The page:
Governor Cuomo announced a transformational plan to reimagine New York City-area crossings for the 21st century. Photo via office of Gov. Andrew Cuomo

Governor Cuomo announced a transformational plan to reimagine New York City-area crossings for the 21st century. Photo via office of Gov. Andrew Cuomo

New York Governor Andrew Cuomo (D) has unveiled a plan to reduce traffic congestion by automating tolling of all bridges and tunnels operated by the state's Metropolitan Transportation Authority, which is repsonsible for unified mass transportation in the New YorK City metro area,

The New York Crossings Project will encompass all seven bridges and the two tunnels operated by MTA: Brooklyn-Battery Tunnel, Queens-Midtown Tunnel, Henry Hudson Bridge, Whitestone Bridge, Throgs Neck Bridge, RFK Triborough Bridge, Verrazano-Narrows Bridge, Marine Parkway-Gil Hodges Memorial Bridge, and Cross Bay Veterans Memorial Bridge. The coordinated tolling plan will also take in the George Washington Bridge, which is operated separatley by the Port Authority of New York and New Jersey.

The State of New York said it will implement automatic tolling to improve the flow of traffic by using sensors and cameras to automate the tolling process and thereby not require vehicles to come to a stop to pay. The sensors and cameras will be suspended overhead on structures known as gantries.

“This transformational project will revolutionize transportation in New York and ensure that our state is built to lead for generations to come,” said Cuomo. “By investing in New York's transportation network today and equipping it to meet the challenges of tomorrow, we are cementing our state's position as a national leader in 21st century infrastructure and cutting-edge innovation."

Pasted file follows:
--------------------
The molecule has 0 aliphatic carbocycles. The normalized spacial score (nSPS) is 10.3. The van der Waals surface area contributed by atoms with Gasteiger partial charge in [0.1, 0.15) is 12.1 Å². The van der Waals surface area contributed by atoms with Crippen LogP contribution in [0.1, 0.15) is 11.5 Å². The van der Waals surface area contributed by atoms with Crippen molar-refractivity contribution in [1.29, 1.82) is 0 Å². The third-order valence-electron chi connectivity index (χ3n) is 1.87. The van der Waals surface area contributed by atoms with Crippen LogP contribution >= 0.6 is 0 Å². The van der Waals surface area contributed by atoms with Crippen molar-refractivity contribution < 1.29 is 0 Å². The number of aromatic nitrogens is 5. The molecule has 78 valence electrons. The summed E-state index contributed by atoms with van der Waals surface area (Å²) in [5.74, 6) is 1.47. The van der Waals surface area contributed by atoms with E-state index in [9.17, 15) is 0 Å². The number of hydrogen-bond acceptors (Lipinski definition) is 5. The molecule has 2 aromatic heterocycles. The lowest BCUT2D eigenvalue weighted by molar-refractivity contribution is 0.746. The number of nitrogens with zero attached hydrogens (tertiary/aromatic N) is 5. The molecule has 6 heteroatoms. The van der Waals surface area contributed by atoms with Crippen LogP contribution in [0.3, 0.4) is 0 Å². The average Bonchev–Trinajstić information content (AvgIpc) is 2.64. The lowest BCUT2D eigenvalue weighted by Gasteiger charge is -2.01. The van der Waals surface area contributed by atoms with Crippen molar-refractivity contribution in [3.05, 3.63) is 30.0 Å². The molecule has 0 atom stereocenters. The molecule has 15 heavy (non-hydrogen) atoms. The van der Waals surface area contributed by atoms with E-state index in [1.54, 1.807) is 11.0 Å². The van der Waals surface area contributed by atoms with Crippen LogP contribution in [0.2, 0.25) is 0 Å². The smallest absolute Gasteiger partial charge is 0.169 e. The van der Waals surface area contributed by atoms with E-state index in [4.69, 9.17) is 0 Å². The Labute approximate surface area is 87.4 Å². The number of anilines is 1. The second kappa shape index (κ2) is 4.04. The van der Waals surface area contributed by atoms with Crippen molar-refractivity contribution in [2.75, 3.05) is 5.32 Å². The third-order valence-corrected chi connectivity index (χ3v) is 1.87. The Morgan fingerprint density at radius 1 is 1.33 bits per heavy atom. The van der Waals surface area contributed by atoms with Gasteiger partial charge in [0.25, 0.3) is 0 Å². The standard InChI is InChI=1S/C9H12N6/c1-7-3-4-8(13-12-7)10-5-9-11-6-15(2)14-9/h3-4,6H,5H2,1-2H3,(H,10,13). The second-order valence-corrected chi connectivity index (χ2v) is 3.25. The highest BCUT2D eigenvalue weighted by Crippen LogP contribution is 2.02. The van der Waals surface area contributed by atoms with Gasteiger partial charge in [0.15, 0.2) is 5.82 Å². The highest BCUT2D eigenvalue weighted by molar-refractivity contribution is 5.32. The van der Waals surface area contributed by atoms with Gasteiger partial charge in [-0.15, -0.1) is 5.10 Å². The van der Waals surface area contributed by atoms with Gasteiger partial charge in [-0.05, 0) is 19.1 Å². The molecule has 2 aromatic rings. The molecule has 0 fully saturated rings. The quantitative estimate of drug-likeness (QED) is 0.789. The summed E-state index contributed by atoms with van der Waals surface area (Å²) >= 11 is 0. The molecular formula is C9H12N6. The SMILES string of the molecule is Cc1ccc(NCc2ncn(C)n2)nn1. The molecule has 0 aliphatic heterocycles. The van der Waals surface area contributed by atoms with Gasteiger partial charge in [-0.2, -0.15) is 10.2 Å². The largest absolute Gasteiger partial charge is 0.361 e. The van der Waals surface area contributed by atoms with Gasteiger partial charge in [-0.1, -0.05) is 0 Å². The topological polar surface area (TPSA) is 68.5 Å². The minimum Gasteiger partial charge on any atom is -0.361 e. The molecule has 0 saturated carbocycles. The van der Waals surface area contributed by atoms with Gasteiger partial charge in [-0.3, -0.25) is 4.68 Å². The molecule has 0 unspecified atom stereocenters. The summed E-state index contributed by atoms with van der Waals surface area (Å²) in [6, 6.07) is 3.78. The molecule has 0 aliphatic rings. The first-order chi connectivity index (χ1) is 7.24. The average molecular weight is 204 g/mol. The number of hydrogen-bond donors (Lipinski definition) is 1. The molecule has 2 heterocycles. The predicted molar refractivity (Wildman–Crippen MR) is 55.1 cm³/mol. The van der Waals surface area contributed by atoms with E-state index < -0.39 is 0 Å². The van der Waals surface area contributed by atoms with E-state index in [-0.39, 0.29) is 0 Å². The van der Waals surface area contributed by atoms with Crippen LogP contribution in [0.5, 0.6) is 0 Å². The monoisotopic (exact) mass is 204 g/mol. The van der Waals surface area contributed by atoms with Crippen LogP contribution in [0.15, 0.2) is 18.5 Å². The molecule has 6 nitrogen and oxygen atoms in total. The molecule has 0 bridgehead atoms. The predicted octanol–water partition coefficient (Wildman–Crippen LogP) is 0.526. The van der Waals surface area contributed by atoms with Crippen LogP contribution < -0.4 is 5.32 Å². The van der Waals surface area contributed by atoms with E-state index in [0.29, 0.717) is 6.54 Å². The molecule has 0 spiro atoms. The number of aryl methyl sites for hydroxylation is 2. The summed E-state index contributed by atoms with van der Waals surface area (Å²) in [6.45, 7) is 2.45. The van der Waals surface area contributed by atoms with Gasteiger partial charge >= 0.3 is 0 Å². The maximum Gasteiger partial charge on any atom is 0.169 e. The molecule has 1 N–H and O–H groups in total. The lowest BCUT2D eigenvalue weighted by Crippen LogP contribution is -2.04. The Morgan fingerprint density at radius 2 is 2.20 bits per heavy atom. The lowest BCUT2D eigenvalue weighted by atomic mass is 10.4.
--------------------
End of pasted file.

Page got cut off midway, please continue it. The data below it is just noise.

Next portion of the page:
A vehicle with an electronic E-ZPass will be charged immediately while a non E-ZPass vehicle will have its license plate recorded and a toll bill will be mailed to the registered owner.

Asked by HDT to comment on the plan, Kendra Hems, President of the Trucking Association of New York, said that TANY supports “removing the toll booths and installing automated tolling to help reduce congestion and potentially reduce accidents.”

However, Hems said TANY has “some questions about the $500-million cost to the plan and we are currently working on getting more information related to that.  Additionally, given the sheer volume of traffic that cross the bridges and tunnels every day, we have some concerns about the ability of the MTA to collect tolls from those vehicles that do not currently have E-ZPass.”

New York drivers currently spend more than 6,400 hours per day waiting to pay tolls and the state estimates that automatic tolling will save commuters up to 21 hours of drive time every year.

By eliminating the need to come to a stop, the state estimates that fuel consumption and emissions will also decrease. Putting the measure in place could conserve around 1 million gallons of fuel and save $2.3 million each year.

Automatic tolling will begin on both MTA tunnels in January and is slated to be completed on all MTA-operated bridges by the end of next year.